In June 2020, EHT announced that an initial request for proposal (“RFP”) process conducted by its financial adviser was interrupted by Urban Commons’ entry into a letter of intent with Far East Consortium International Limited (“FECIL”) in relation to FECIL’s proposed acquisition of a 70% interest in each of the EHREIT Manager and the EHBT Trustee-Manager. Against this, the MAS and the Commercial Affairs Department of the Singapore Police Force commenced a joint investigation into current and former directors and officers responsible for managing in EHT in connection with suspected breach of disclosure requirements under the SFA.

Discussions with FECIL, however, collapsed and the trustee of EHREIT (the “EHREIT Trustee”) restarted the RFP process in late 2020, which culminated in the selection of SCCPRE Hospitality REIT Management Pte. Ltd. as the replacement manager of EHREIT (the “SCCPRE Proposal”). The SCCPRE Proposal was contingent on a number of resolutions being passed at an extraordinary general meeting (“EGM”) to be held on 30 December 2020. On or around the same period, EHT terminated the master lease agreements and the EHREIT Trustee also received a directive from the MAS to remove the EHREIT Manager.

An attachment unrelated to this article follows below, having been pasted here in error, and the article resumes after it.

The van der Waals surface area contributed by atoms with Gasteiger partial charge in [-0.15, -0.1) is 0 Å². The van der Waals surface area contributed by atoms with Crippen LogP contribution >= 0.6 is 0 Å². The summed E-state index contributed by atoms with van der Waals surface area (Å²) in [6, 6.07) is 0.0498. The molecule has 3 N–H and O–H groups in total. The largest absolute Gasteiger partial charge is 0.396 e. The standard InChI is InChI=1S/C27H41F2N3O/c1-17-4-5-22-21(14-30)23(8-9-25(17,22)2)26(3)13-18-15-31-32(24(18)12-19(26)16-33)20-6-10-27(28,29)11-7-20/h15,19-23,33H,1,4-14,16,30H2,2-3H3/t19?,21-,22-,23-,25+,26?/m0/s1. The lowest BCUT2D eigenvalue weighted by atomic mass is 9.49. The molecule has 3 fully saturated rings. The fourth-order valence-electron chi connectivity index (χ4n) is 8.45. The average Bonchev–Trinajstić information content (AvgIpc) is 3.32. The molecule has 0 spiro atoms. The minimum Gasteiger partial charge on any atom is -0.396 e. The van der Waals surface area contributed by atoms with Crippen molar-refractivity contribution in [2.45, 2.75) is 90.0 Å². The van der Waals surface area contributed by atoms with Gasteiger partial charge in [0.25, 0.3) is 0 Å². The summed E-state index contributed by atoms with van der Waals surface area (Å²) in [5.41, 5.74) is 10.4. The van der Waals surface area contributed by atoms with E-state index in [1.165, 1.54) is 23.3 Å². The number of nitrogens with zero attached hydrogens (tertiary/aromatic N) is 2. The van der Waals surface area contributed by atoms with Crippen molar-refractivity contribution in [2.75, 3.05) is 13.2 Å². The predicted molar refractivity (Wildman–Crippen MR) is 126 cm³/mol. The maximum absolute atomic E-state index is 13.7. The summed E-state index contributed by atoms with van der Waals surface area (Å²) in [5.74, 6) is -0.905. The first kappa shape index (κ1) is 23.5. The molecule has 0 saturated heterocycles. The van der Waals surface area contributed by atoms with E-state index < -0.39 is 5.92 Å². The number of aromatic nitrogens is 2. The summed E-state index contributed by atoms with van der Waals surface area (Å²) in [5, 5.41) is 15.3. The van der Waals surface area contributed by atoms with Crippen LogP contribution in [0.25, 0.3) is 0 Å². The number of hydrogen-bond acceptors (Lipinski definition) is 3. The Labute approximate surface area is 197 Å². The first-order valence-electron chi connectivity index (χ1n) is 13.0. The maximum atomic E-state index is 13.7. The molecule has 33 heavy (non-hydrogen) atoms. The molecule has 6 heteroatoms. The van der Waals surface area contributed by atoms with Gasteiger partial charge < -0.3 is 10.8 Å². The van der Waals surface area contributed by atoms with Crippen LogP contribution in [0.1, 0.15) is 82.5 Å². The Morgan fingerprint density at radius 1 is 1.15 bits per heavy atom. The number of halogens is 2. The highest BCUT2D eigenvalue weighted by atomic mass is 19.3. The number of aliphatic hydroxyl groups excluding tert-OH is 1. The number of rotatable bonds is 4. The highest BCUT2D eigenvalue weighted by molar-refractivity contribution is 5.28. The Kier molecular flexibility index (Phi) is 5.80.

On 30 December 2020, the EHREIT Manager was removed. However, not all the requisite resolutions for the SCCPRE Proposal were passed at the EGM held on the same day. In view of the absence of a replacement manager and inability to continue as a going concern because of the depletion of funds, EHT filed for insolvency protection under Chapter 11 of the United States Bankruptcy Code.

As at the time of writing of this primer, EHT has disposed 15 of its 18 hotel properties and also surrendered The Queen Mary back to the City of Long Beach. Stapled securityholders are, however, not expected to receive the sale proceeds as the cash is insufficient to repay all the claims on EHT.

LESSONS
The case of EHT has shown that the continued success of a REIT, property BT or stapled trust which adopts a master lease arrangement will ultimately depend on the commitment and financial strength of the master lessees.